Well, being an armor builder, I decided to try the Dragon Leichte Funk Pz.Kpfw.I Ausf. A, or, as I simply call it, “The Funk Wagen”. This was the first armor kit I have ever built that doesn’t have a gun. This review should be titled, “The Good, The Bad, and The Ugly.”
The Good: For starters, it is a neat subject. It has a complete interior which allows for a nice option to have all the hatches open. It contains a nice selection of photo etch parts, especially for the grilles and certain radio parts. The interior went together perfectly. In fact, I was happy with the model in the beginning. The wheels are nice, and the etched rims are a neat touch. I can’t rave enough about the interior. It went together well and looks very nice. In fact, I am almost tempted to leave the turret off just to show how cool the inside looks. I did like how 80 percent of the kit went together. The detail on the entire kit is really nice. From underneath the tub to the smallest little part, the crispness shows. In fact, the detail was a very nice thing since older kits had nothing underneath the tank to look at. The one bad thing, though, is very rarely does anyone pick up an armor model to look underneath. There are a few problems, so let’s get to those.
The Bad: The fit, especially in the turret and glacis area, is bad. You can see the gap I am going to have to clean up to make this a nice-looking model. Magic tracks, which on a model this small are not magic at all. They are just too small and frail. I am sure on the Tiger these are a nice concept, just not on a Pz. 1. I think I bent almost every track which means aftermarket tracks for me. The running boards are intended to be attached before you add anything to them. A word of advice to those building this kit – put everything on the running boards first before attaching them to the hull! There is not much contact area holding these onto the kit, and when you try to attach the tools or exhaust pipes later on, the running boards end up snapping off, or bending. This was big mistake on my part, since I normally paint my tools separate and add them last, and I have had to re-glue the boards twice already. The photo etch for the canteens and gas masks are nice and all, but a better choice would have been to have photo etch for more of the radio parts, especially the radio tower, since the kit one is plastic and a pain to put together.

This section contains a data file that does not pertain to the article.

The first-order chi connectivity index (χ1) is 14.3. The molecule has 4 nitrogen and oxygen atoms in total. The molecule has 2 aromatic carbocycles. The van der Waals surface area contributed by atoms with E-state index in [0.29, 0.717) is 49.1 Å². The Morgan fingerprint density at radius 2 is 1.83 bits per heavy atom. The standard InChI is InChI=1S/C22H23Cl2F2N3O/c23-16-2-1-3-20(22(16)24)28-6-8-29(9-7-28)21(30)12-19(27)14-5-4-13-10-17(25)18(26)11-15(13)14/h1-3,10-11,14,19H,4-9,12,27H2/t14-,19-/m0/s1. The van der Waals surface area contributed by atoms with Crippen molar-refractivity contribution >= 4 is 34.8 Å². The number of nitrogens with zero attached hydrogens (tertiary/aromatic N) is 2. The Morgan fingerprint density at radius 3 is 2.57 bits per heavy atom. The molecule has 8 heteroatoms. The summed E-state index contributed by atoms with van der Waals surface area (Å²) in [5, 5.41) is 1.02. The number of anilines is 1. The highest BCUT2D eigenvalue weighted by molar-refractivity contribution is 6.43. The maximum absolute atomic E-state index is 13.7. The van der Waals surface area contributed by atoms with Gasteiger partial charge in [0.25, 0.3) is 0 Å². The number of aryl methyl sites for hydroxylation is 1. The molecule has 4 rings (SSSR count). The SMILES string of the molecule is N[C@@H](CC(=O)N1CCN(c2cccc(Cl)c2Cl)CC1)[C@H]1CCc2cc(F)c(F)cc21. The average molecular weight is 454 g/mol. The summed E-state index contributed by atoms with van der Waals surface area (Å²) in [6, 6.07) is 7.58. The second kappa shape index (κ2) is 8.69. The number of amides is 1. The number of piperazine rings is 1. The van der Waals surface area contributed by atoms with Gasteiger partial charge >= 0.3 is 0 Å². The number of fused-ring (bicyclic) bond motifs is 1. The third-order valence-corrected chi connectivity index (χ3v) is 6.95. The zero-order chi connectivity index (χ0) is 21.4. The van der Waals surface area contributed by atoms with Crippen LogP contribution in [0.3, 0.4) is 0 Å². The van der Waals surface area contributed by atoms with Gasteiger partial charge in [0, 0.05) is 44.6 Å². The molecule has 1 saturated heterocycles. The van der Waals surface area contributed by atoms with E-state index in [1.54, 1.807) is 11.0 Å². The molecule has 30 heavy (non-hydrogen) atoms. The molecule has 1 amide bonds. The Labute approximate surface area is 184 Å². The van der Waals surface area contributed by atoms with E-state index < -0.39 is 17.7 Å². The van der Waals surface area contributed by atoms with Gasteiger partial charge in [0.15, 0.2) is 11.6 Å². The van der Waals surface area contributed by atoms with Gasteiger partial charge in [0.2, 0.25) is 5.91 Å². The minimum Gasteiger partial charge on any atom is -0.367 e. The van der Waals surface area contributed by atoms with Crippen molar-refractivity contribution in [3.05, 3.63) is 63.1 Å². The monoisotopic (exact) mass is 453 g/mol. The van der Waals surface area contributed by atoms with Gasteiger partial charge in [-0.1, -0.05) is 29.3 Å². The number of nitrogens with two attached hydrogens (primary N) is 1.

The Ugly: Well, to keep in theme here, the photo etched parts are wonderful, but there should be photo etch for the antennas. Also, the directions are hard to follow sometimes, and they are not clear on what is to be done in certain places (like where the tube comes out of the front – it really doesn’t show where that thing goes, and it is too long just to rest against the turret). The one that bugged me was where they have you drill out the holes in the running boards, and on one side all the holes are neatly laid out, but on the other side it is up to you to drill some yourself. What the directions don’t tell you is how big the holes need to be, nor how far apart they should be drilled. These measurements would have been nice. The bent antenna is plastic, and very difficult to clean up and glue together; in fact, in trying to clean it with the knife, I broke mine, and will subsequently try to make my own with wire. The clear parts that are used for the vision slits are way over the top, especially since these were metal in real life. I like the clear part where there would be glass, but having the whole assembly made from glass, clear is not cool. It will make it fun to mask and paint.
Now, despite the fit problems and my having to scratchbuild a few parts eventually, this is a nice subject, and worth a look at if you are into early German armor. Do yourself a favor, though, and take the directions as more of a guideline than a set of rules. Make sure you try everything before you glue anything! Eventually, a few months from now, when I have more time to spend on it, I am going to fix the problems and finish this kit properly because that interior is wonderful and actually worth it.
I would like to thank Dragon Models USA for the review sample and IPMS/USA for allowing me to review this kit.